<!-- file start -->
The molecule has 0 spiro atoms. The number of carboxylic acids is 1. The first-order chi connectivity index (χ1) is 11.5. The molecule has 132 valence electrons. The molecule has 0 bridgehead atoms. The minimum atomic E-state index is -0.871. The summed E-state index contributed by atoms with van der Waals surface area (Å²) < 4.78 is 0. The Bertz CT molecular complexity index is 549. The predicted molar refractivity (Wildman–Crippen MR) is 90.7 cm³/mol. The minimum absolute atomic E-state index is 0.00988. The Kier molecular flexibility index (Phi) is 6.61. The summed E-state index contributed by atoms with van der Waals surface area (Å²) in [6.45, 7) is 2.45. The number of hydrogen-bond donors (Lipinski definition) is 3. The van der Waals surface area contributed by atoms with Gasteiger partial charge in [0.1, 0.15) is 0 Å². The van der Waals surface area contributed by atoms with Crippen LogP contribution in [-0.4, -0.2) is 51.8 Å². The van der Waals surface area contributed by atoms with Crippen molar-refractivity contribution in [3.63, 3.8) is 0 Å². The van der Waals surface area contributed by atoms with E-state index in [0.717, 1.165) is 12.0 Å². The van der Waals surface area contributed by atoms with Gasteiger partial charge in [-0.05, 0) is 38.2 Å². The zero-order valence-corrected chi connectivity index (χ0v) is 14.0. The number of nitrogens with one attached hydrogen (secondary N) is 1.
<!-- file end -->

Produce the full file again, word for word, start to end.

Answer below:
The molecule has 0 spiro atoms. The number of carboxylic acids is 1. The first-order chi connectivity index (χ1) is 11.5. The molecule has 132 valence electrons. The molecule has 0 bridgehead atoms. The minimum atomic E-state index is -0.871. The summed E-state index contributed by atoms with van der Waals surface area (Å²) < 4.78 is 0. The Bertz CT molecular complexity index is 549. The predicted molar refractivity (Wildman–Crippen MR) is 90.7 cm³/mol. The minimum absolute atomic E-state index is 0.00988. The Kier molecular flexibility index (Phi) is 6.61. The summed E-state index contributed by atoms with van der Waals surface area (Å²) in [6.45, 7) is 2.45. The number of hydrogen-bond donors (Lipinski definition) is 3. The van der Waals surface area contributed by atoms with Gasteiger partial charge in [0.1, 0.15) is 0 Å². The van der Waals surface area contributed by atoms with Crippen LogP contribution in [-0.4, -0.2) is 51.8 Å². The van der Waals surface area contributed by atoms with Crippen molar-refractivity contribution in [3.63, 3.8) is 0 Å². The van der Waals surface area contributed by atoms with E-state index in [0.717, 1.165) is 12.0 Å². The van der Waals surface area contributed by atoms with Gasteiger partial charge in [-0.05, 0) is 38.2 Å². The zero-order valence-corrected chi connectivity index (χ0v) is 14.0. The number of nitrogens with one attached hydrogen (secondary N) is 1.